We all want to be physically healthy but, from time to time, we will experience ill health – whether it’s a simple cold or something more serious.
And, just like our physical health, we will, from time to time, experience mental ill health too.
Statistics show one in four people will develop some kind of mental health condition at some point in their life. This means that we will all be touched by mental ill health, either ourselves or our family.
In Wales we have made good progress in improving mental health services recently with the passing of the mental health Measure.
But as encouraging as this is, there’s still much to be done. Legislation doesn’t fix everything and there are a multitude of issues we need to tackle in order to deliver the mental health services Wales needs.
A healthier, more productive and fairer society is one in which we recognise difference, promote mental health and wellbeing and challenge health inequalities.
We need mental health services in Wales, which prevent ill health, intervene early when it occurs and improve the quality of life for people with mental health problems and their families.
A mental health strategy should focus on measurable outcomes based on people’s experience of the services they receive. A service should be considered successful based on its quality, rather than on the basis of a top-down target, which measures success on how many people can be pushed through the system.
Improved mental health and wellbeing is associated with a range of better outcomes. These include improved physical health and life expectancy, better educational achievement, increased skills and reduced health risk behaviours.
By focusing on outcomes rather than process we will not only deliver better mental health services but services that have a cumulative positive impact on other health areas.
The UK Government has just released the report No Health Without Mental Health, which sets out the English strategy for mental health services.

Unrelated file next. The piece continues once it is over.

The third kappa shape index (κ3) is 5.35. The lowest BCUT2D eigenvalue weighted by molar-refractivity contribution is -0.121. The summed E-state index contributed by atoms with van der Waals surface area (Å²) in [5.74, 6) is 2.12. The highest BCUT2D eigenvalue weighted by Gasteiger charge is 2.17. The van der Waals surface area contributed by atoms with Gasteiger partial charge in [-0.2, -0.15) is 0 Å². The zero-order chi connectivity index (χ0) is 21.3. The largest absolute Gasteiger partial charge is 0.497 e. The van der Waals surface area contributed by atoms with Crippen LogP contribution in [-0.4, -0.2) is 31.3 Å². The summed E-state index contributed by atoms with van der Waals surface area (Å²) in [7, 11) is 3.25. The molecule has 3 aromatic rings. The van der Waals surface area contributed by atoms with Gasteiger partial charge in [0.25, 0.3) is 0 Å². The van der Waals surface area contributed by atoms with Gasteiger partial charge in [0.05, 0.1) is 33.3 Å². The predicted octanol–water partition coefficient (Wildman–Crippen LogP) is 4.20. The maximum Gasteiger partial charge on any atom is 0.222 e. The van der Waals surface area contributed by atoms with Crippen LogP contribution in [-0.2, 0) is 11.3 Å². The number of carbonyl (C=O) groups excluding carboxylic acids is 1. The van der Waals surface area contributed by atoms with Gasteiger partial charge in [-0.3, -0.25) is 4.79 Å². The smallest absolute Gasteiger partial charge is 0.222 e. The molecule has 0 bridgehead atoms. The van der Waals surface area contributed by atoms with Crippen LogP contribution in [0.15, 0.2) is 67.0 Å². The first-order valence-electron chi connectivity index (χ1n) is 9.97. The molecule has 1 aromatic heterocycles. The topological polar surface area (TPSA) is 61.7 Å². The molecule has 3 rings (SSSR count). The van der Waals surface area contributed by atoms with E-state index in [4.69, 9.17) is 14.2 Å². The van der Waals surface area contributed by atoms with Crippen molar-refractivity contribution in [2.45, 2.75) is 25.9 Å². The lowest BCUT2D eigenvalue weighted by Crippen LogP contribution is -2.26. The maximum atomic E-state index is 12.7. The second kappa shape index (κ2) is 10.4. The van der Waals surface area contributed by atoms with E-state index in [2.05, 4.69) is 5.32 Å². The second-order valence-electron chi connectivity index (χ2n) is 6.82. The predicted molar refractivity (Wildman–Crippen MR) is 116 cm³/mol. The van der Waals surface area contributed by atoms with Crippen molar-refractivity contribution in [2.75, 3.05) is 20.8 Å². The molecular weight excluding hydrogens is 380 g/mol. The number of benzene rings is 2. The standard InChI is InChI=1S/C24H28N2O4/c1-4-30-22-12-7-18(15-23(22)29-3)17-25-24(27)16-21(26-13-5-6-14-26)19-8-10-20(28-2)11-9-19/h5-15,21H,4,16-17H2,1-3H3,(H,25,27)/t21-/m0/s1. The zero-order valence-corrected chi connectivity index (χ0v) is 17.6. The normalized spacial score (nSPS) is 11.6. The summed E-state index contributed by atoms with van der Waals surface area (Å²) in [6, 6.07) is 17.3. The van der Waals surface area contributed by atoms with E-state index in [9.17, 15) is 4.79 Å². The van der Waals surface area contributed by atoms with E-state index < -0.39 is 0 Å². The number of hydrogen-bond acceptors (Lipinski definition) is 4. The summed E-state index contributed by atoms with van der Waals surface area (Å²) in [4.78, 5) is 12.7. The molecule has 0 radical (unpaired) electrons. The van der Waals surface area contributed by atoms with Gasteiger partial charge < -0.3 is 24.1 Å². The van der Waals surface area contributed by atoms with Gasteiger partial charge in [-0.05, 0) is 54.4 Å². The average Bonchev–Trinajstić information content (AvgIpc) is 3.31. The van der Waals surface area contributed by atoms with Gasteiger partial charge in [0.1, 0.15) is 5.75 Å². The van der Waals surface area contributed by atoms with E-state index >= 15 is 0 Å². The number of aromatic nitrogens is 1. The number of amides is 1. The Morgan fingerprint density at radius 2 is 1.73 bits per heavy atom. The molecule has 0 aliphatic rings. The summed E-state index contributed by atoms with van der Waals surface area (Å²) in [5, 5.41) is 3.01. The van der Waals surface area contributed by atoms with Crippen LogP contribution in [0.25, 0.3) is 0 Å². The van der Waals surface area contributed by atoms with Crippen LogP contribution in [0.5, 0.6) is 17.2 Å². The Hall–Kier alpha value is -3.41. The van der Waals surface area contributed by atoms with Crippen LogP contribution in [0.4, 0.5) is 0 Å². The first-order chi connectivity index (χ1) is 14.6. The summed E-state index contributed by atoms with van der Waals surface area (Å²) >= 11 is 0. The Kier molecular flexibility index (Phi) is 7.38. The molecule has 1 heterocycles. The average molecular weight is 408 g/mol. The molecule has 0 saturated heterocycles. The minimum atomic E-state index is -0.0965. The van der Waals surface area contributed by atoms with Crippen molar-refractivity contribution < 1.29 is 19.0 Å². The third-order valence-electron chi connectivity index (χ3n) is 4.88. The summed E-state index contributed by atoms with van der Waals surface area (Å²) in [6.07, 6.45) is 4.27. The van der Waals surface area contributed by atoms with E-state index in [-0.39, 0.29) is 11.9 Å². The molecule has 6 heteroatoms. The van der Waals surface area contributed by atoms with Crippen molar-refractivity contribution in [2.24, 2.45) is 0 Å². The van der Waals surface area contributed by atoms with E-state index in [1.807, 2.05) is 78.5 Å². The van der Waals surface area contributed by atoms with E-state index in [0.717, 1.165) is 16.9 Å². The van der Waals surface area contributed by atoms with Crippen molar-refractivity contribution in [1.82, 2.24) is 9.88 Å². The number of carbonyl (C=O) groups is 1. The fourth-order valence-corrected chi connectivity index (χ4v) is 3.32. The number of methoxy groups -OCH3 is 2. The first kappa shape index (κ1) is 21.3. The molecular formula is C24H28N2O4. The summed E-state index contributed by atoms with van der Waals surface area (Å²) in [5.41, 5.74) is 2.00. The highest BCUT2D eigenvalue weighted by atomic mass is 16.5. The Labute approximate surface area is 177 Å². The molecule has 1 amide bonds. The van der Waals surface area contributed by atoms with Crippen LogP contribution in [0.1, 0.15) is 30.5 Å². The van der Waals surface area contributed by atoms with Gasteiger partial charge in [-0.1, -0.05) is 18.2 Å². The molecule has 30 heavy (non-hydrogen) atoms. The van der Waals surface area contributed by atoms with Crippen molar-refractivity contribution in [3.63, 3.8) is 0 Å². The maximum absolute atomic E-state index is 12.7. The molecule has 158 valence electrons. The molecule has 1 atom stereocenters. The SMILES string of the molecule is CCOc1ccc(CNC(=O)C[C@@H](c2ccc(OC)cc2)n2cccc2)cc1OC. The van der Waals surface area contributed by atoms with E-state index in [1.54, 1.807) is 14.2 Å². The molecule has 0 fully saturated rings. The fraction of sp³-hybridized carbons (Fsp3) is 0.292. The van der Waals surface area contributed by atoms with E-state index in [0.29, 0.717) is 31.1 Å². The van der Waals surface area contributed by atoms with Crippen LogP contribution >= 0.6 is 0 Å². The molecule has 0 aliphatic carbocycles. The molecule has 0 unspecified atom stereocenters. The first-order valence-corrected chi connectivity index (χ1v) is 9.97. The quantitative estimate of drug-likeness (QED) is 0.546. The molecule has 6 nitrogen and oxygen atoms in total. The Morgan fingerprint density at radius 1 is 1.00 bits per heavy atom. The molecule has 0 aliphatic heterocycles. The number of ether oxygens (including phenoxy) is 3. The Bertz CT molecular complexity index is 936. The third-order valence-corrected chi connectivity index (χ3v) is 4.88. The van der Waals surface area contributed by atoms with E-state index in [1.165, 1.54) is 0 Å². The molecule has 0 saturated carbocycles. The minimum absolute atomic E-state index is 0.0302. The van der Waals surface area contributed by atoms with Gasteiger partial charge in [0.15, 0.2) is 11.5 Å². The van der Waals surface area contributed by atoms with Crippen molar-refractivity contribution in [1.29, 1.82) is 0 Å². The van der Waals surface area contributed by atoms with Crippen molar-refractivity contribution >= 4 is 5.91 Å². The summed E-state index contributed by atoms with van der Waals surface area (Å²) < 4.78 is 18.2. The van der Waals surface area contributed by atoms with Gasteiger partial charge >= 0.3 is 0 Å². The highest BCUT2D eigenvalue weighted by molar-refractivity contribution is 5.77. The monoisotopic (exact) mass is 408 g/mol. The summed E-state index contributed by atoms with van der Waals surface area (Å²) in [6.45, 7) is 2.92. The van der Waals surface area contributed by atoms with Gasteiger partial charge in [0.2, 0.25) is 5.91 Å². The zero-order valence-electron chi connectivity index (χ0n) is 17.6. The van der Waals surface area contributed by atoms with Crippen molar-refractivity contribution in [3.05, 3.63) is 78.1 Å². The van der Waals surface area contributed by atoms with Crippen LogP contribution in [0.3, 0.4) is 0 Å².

Maybe a similar report in Wales would be useful to set out exactly how we should deliver mental health services – Wales has different needs and issues which need to be addressed.
For example, we still lack an anti-stigma campaign. The English and Scottish campaigns have been hugely successful at raising the profile of mental health problems and tackling the unfair stigma that surrounds them. I stand firm in my belief that Wales could benefit from such a campaign.
We hear every day about the financial difficulties the country is facing but this needn’t be a hindrance. A small, focused campaign aimed primarily at employers, could do much to help. It would lay responsibility on employers to ensure the work place is a stigma-free environment by providing information and education on mental health disorders.
Ultimately, I would like to see a mental health strategy which delivers a robust, holistic service under strong leadership, in the form of an experienced and committed individual. I feel mental health is significant enough to warrant a dedicated government representative.
Crucially, Wales needs a timely and effective service aimed not only at those who suffer from mental health disorders but also their families.
Often families don’t understand these conditions or they don’t know how to deal with a loved one who has a mental health disorder. It is also often the case that when caring for someone with mental health problems, they have nowhere to turn themselves or push their own mental health to the side.
We should be looking to ensure that no matter how you are affected by mental ill health you have somewhere to go for support.
Written for the Western Mail.